May 17, 2011
The tale, so familiar to believers and nonbelievers alike, is upended as soon as “Jesus Christ Superstar” opens.
The apostles scale a chain-link fence and enter a fascist alternate reality steeped in modern dress and slang.
“Jesus Christ Superstar” is more Lady Gaga’s “Judas” than Leonardo da Vinci’s “The Last Supper” in Village Theatre’s just-opened production. The monumental rock opera runs through July 3 and closes the theater’s 2010-11 season.
In the Issaquah playhouse’s rendition, the greatest story ever told trades robes and sandals for bandanas and drainpipe jeans, and from performance to performance, trades actors in the lead roles.
March 22, 2011
Stern portraits of Karl Marx, Vladimir Lenin and Joseph Stalin peer from a slyly subversive set piece in “Iron Curtain” at Village Theatre: horns for Marx, a propeller beanie for Lenin and Coke-bottle glasses for Stalin.
Spoofing the godfathers of communism is a fitting introduction to the original musical.
“Iron Curtain” is no cobwebbed museum piece, even though the globe buried the Cold War era 20 years ago. Instead, the piece is unabashedly enjoyable — and nimble enough to shift from kitschy to heartfelt, often in the same number.
“Iron Curtain” carries a serious name, but the musical is as elastic as Flubber under the crush of so much history. The premise nods to classic Broadway musicals, spy-versus-spy potboilers and too many Rocky and Bullwinkle cartoons to count.
The latest propaganda piece from the Soviet Ministry of Musical Persuasion — “Oklahoma!” rip-off “Oh, Kostroma!” — is a dud. Infuriated, the mercurial Soviet premier, Nikita Khrushchev, commands the ministry to import Broadway playwrights to doctor the musical before opening night.
Howard Katz and Murray Finkel do indeed qualify as playwrights, although the duo is chronically unsuccessful at selling pitches to producers.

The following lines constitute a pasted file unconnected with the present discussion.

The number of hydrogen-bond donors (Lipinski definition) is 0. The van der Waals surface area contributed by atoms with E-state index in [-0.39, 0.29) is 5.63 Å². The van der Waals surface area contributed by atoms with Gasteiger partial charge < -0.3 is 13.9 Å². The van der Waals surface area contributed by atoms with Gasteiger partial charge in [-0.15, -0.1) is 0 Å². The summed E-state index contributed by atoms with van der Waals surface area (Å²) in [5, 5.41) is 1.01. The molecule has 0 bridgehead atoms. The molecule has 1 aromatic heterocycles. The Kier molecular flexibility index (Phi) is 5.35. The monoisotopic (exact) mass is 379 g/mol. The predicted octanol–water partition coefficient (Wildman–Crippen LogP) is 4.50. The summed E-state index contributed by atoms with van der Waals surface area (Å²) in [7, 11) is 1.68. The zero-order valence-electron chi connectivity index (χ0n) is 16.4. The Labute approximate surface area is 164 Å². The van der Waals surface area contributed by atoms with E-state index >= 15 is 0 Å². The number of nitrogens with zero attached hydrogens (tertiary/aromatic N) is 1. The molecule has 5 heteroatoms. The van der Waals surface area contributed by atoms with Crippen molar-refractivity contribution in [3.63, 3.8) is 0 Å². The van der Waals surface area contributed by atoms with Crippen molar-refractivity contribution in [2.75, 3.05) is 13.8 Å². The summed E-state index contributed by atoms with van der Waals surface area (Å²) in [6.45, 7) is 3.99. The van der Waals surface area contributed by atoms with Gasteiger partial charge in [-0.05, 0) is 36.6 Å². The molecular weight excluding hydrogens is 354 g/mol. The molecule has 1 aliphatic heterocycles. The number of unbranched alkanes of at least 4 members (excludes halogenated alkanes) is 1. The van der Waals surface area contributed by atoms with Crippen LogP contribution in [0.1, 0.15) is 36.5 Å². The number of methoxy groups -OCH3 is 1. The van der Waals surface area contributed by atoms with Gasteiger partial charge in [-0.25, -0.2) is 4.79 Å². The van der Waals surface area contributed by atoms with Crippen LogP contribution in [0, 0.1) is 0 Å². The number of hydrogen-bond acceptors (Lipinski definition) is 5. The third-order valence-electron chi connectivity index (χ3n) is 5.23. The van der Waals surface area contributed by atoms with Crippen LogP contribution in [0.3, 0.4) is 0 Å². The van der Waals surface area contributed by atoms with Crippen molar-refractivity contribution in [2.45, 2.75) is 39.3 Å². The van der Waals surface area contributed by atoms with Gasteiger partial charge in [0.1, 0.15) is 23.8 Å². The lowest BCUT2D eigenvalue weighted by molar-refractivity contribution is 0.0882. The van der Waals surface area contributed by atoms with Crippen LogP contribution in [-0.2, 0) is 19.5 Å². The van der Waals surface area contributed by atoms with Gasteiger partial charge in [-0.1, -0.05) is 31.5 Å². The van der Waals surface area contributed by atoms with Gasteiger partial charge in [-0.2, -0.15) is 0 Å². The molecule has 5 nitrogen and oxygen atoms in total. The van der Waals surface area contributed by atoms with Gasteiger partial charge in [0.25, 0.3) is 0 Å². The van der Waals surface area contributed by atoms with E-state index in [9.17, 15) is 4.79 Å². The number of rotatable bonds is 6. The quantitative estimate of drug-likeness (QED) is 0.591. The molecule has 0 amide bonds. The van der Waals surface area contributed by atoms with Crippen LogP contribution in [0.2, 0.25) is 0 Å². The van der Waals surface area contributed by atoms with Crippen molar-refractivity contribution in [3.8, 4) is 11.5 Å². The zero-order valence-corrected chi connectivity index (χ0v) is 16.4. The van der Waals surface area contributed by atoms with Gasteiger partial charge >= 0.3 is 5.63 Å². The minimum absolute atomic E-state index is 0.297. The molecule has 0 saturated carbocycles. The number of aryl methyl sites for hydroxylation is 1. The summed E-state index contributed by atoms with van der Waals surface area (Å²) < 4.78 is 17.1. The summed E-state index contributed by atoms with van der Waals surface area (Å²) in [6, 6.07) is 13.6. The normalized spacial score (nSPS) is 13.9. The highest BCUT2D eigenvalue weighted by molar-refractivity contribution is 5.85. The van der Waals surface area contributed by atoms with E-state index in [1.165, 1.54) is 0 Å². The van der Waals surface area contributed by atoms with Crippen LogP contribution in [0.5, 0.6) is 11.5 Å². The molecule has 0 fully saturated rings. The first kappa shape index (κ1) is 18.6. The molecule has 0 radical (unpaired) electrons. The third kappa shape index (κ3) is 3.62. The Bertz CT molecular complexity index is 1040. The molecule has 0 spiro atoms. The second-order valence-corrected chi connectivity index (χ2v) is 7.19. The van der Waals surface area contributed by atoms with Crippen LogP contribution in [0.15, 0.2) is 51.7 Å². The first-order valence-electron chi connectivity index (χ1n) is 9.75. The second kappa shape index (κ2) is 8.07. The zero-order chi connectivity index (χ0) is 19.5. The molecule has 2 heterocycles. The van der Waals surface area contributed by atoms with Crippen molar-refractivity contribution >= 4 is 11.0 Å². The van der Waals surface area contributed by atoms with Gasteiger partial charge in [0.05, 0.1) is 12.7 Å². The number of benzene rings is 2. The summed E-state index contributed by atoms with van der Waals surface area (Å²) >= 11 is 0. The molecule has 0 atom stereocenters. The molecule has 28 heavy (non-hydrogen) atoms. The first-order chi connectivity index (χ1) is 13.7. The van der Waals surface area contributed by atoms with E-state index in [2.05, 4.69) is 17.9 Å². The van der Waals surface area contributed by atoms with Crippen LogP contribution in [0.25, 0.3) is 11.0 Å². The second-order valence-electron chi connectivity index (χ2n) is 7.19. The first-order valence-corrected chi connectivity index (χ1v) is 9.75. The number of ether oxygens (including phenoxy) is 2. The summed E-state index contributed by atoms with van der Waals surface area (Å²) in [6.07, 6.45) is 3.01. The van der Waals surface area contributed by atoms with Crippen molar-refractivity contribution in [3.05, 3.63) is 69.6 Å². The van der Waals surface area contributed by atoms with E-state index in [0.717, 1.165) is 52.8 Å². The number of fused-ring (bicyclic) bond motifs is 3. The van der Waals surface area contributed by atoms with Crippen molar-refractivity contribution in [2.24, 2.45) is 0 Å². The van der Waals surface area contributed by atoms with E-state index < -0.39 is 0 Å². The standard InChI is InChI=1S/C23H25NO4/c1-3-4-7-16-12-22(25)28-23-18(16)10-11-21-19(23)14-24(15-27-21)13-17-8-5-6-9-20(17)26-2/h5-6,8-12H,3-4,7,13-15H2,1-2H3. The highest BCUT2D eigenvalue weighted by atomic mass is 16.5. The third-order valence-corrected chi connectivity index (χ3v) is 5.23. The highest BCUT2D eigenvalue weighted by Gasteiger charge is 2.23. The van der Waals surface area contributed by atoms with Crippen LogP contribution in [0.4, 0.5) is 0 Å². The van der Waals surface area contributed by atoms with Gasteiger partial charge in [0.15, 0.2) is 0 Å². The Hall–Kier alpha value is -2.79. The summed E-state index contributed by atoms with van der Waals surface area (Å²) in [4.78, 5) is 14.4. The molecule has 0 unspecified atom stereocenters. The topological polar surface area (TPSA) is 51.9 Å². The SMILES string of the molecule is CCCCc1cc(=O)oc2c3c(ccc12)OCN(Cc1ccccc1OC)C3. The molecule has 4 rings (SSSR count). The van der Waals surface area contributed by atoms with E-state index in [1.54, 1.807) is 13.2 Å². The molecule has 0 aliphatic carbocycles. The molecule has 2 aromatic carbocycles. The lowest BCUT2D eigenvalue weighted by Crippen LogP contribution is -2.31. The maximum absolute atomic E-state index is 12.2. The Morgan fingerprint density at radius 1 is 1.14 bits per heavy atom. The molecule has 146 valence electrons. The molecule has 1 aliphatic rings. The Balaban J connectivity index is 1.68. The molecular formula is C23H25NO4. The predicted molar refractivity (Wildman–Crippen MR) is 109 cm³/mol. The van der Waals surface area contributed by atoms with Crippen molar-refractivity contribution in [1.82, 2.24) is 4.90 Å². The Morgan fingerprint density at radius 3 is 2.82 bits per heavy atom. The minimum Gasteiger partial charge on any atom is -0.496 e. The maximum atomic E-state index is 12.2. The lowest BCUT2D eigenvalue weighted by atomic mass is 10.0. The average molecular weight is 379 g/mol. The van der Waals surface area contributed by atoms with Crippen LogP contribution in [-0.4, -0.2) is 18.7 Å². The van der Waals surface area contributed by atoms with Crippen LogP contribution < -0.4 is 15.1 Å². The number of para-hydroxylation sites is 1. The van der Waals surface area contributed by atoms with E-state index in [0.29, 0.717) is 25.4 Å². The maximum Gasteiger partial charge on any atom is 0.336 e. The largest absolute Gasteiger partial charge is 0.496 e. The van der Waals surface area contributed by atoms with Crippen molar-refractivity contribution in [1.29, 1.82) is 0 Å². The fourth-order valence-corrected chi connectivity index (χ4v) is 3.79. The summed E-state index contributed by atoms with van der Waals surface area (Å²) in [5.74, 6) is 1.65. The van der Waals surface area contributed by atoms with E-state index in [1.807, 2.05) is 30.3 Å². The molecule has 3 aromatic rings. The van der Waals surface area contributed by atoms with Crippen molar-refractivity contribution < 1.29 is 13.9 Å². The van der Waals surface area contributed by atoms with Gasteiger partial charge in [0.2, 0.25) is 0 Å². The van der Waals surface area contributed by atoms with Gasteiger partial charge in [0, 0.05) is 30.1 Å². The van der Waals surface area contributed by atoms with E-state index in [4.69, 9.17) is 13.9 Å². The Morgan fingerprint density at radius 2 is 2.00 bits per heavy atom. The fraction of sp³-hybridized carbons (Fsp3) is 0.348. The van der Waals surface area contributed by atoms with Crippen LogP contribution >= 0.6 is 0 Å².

The idea for the latest Katz and Finkel musical, about a loveable-loser baseball team, sounds like a surefire smash. Oops, another set of scribes just sold something similar — something titled “Damn Yankees” — for a Broadway run.
March 1, 2011
Something is not quite right about the Goodman family.
The bright and chipper matriarch, Diana, bounds to the breakfast table after a sleepless night to assemble enough sandwiches to supply a church picnic. Only, rather than the table, Diana uses the floor.
“Next to Normal” drops the pretense in the opening moments, as the Goodmans’ song about another ordinary day morphs into a call for help. Indeed, as patriarch Dan (Asa Somers) notes in the opening number, the family is “living on a latte and a prayer” amid the domestic tumult.
“Next to Normal” plumbs the mental illness afflicting Diana and unflinchingly details the corrosive effects the disease has on a suburban family. The subject matter sounds bleak and, no, the musical does not sugarcoat or recoil from the more unpleasant moments in the unending struggle against mental illness.
“Next to Normal” earned Tony Awards by the sackful and a Pulitzer Prize for Drama. Beneath the hardware is a musical unlike others in recent memory.
“Next to Normal” precursor “Feeling Electric” received tune-ups at Village Theatre in Issaquah. Village Theatre alumnus and Issaquah High School grad Brian Yorkey is responsible for the searing book and lyrics.